Posted by Tim Stobbs on April 28, 2010
So after last week’s post on faith in your plan, I thought I would branch out a bit and ask: is religion or spirituality required for retirement? Do you need something in your life to provide meaning to be happy in retirement? Or is it just another activity or hobby?
To be absolutely honest here I’m not sure if it is required or not. I have noticed a fair number of people that have retired do take a more active interest in their religion or spirituality. I suspect is is driven partly by the loss of identity that follows leaving your job. In a world that doesn’t make sense people often reach out to faith to help fill the void. Also I suspect that having that extra time to think about your place in the world does provides an opportunity to explore your faith that typically doesn’t occur as much during a busy working life. Religion or spirituality can often provide feelings of belonging, understanding and reflection. These feelings are critical to having a overall sense of happiness. So on that hand religion or spirituality does help a number of people find happiness in retirement.
Yet on the other hand I’m not sure if people need it. Could that void of meaning be filled with other activities or goals that make you feel valued and provide meaning in your life? It is possible. Working with kids, or the disadvantaged often provide feelings of meaning and accomplishment. Exploring philosophy in general is a stimulating mental exercise that does not require God to be meaningful. Also your identity doesn’t have to flow from your faith. It is possible to define yourself without it.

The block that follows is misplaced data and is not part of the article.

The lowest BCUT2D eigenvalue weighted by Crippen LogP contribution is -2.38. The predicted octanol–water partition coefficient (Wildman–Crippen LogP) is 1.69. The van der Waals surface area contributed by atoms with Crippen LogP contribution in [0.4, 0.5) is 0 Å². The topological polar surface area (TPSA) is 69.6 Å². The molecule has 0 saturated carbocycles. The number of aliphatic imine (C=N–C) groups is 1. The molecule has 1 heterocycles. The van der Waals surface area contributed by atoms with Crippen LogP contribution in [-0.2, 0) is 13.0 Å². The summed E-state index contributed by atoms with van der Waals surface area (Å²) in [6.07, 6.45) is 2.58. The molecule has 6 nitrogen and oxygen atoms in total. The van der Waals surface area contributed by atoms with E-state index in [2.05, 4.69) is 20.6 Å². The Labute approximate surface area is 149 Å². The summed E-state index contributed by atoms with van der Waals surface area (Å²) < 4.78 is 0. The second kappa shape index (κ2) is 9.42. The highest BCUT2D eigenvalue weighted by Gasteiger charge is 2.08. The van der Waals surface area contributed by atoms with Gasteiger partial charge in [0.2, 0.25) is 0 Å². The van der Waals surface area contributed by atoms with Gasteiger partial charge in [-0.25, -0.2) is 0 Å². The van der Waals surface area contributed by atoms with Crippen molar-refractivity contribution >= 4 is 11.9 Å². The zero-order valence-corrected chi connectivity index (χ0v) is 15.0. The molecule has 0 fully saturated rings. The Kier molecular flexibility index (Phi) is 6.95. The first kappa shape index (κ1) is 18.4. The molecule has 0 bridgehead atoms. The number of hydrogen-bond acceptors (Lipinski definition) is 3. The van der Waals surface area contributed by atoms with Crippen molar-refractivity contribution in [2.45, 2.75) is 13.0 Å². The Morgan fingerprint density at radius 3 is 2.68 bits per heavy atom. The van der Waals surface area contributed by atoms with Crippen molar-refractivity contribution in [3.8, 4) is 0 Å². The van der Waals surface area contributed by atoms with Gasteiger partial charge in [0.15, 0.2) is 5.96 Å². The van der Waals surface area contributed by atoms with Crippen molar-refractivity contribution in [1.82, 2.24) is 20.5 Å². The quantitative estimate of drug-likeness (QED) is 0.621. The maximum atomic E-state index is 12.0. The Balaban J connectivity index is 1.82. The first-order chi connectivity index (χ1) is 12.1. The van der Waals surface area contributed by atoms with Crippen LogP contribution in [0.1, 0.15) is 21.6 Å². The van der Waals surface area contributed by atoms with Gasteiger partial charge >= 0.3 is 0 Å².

In the end I believe that the requirement of religion or spirituality in retirement depends wholly dependent on you. Some people would find faith a integral part of their life prior and after retirement, while others don’t need it at all. Then there is a large grey area between the two extremes, where there is room for people to change and perhaps find some happiness doing it. I personally think I have room to grow as person so I’m leaving some room for myself to explore. Perhaps I’ve even find some happiness.
So do you need religion or spirituality in your retirement plan? Or are you not sure?
[By the way, I’m basically done on faith tangent for now. Blame a brainstorming session where I had a few post ideas related to it. So if you’ve been feeling uncomfortable you can relax, I’m not turning this into a religious/money blog.]